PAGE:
Tuesday, June 8, 2010

New England fish chowder

A happy congruence of events. Whole Foods had fresh locally caught haddock fillets on special, and my mother was visiting from landlocked Austin. What quintessential New England food should I serve? The answer, of course, was chowdah.

New England fish chowder
(Adapted from epicurious.com. See original recipe here.)
1/4 pounds bacon
2 TB unsalted butter
2 medium onions, diced
6 sprigs of thyme, leaves removed and chopped
2 bay leaves
2 pounds Yukon Gold potatoes, peeled and sliced 1/3 inch thick
4.5 cups chicken broth
sea salt and freshly ground pepper
2.5 lbs skinless haddock fillets
1 and 1/2 cups heavy cream

1. Heat a 4- to 6-quart heavy pot over low heat and add the bacon. Once it has rendered a few tablespoons of fat, increase the heat to medium and cook until crisp. Use a slotted spoon to transfer the bacon to a dish, leaving the fat in the pot, and reserve until later.

2. Add the butter, onions, savory or thyme, and bay leaves to the pot and sauté, stirring occasionally with a wooden spoon, for about 8 minutes, until the onions are softened but not browned.

3. Add the potatoes and stock. If the stock doesn’t cover the potatoes, add just enough water to cover them. Turn up the heat and bring to a boil, cover, and cook the potatoes vigorously for about 10 minutes, until they are soft on the outside but still firm in the center. If the stock hasn’t thickened lightly, smash a few of the potato slices against the side of the pot and cook for a minute or two longer to release their starch. Reduce the heat to low and season assertively with salt and pepper (you want to almost overseason the chowder at this point to avoid having to stir it much once the fish is added). Add the fish fillets and cook over low heat for 5 minutes, then remove the pot from the heat and allow the chowder to sit for 10 minutes (the fish will finish cooking during this time).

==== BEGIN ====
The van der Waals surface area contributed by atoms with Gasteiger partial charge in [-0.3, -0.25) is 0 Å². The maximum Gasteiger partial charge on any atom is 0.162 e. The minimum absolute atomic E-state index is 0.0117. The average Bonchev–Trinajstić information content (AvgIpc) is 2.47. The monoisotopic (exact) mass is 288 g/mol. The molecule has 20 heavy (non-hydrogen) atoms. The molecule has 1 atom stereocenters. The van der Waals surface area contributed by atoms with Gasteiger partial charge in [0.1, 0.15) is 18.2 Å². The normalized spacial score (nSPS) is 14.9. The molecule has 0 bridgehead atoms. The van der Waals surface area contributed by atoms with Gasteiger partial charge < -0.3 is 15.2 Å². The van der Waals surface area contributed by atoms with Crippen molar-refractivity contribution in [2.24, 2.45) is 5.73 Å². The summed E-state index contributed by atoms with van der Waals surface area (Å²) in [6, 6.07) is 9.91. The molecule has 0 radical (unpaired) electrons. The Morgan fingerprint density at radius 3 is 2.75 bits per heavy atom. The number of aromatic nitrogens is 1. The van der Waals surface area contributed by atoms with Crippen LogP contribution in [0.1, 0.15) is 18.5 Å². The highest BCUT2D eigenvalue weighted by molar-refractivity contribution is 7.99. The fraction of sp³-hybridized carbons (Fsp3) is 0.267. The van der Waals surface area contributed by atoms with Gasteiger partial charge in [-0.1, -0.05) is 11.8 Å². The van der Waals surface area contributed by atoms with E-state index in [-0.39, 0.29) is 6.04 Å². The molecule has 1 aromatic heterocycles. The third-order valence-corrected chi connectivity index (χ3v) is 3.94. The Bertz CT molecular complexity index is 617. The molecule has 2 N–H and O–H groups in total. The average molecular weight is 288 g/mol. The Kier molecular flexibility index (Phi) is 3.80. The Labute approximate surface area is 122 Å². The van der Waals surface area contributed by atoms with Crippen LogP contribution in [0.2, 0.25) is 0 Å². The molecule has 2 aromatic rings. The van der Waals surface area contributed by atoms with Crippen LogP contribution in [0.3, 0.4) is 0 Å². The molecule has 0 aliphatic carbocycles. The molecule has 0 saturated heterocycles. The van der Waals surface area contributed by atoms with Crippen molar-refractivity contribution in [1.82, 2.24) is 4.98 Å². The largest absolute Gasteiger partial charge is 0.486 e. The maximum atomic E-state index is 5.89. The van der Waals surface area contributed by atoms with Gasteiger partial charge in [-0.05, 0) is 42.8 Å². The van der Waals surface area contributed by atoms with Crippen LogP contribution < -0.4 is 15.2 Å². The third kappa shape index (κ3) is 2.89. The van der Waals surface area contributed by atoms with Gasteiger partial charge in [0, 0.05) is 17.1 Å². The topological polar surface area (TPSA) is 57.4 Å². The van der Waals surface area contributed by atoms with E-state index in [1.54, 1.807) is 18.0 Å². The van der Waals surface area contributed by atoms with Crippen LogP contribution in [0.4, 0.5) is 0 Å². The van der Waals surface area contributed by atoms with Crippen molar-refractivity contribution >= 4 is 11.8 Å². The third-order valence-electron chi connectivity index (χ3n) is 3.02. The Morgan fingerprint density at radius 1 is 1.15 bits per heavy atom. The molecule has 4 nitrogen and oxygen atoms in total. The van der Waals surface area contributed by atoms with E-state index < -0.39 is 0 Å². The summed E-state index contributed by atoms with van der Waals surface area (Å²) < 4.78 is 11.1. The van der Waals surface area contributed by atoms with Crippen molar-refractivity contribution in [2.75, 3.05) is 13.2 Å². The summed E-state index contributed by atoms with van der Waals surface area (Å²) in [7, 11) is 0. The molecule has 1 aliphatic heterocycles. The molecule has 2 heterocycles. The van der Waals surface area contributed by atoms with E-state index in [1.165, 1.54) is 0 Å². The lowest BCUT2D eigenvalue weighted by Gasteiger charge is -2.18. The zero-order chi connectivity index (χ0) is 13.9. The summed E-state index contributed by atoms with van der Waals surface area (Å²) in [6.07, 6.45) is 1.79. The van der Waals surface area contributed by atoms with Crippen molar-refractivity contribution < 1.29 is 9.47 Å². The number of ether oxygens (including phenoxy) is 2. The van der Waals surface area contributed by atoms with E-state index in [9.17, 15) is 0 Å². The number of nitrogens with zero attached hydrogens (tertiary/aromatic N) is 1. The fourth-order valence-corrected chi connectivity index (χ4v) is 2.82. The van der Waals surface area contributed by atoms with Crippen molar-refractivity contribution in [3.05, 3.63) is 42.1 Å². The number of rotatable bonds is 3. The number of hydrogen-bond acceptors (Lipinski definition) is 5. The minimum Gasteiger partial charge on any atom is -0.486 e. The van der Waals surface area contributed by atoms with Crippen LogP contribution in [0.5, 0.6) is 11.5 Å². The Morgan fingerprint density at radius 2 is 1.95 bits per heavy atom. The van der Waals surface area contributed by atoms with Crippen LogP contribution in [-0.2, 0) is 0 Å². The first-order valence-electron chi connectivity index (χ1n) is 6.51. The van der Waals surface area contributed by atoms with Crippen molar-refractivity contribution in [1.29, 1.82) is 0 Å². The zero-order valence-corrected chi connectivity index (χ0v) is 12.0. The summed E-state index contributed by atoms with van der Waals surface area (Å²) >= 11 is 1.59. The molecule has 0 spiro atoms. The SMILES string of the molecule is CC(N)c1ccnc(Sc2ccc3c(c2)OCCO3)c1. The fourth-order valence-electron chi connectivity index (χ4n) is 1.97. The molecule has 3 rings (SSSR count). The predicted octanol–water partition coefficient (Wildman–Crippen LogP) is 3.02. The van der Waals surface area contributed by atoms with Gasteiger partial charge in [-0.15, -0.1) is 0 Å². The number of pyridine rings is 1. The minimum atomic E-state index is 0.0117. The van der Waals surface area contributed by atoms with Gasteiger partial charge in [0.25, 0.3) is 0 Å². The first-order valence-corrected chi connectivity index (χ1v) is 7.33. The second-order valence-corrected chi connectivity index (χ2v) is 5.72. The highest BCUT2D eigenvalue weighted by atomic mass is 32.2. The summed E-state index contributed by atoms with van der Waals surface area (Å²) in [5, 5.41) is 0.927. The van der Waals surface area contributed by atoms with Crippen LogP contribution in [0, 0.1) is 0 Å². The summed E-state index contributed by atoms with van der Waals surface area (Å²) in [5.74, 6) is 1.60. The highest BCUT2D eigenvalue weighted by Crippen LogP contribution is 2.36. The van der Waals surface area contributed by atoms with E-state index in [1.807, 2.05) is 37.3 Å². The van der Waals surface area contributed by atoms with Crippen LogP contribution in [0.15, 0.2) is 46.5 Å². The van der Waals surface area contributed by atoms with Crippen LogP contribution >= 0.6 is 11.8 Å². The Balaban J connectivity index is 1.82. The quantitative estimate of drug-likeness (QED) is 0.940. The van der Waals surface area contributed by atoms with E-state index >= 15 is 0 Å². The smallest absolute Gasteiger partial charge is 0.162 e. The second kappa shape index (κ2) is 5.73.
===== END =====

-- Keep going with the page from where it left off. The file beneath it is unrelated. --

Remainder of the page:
4. Gently stir in the cream and taste for salt and pepper. If you are not serving the chowder within the hour, let it cool a bit, then refrigerate; cover the chowder after it has chilled completely. Otherwise, let it sit for up to an hour at room temperature, allowing the flavors to meld.

5. When ready to serve, reheat the chowder over low heat; don’t let it boil.

6. Use a slotted spoon to mound the chunks of fish, the onions, and potatoes in the center of large soup plates or shallow bowls, and ladle the creamy broth around. Scatter the bacon over the individual servings.

I was supposed to finish the dish with sprinklings of chopped parsley and minced chives, but reality intervened. We paired the chowder with grilled asparagus, grilled corn on the cob, and baguettes. New England delicious!

New England Fish Chowder on FoodistaNew England Fish Chowder


  1. What a lovely dish. I came across your blog from the foodie blog roll and if you wont mind I'd love to guide Foodista readers to this post.Just add the foodista widget to the end of this post and it's all set, Thanks!

  2. Of course, you know its 'chowda' by now. Interesting that you use chicken broth. I always had fish heads and tails with celery and Old Bay for the base. I also don't use pork, but butter. Braise the potatoes and onions (corn for corn chowda). I'm prone to shallats now, however, whatever the garden provides. I don't add the cream in the pot, but rather individual dishes, at the bottom or top (had one son insisted the top was better), and let each person stir their own in. Sometimes, we ate it without milk, just some grated romano...or whatever on the top. Served with corn bread. I don't remember a recipe, it just is in my head somewhere. I hope that you will have salmon and green peas for July 4th, or fiddle heads (but it might be too late). Another tradition I remember.

  3. The original recipe calls for fish stock, but we didn't have any. The chicken broth was good, but I'm sure the fish stock is even better. I'm looking forward to getting my kitchen back (after the remodel) and doing the chowda right with homemade fish stock. Mmm...corn chowda. I hope my kitchen is ready before corn is out of season.


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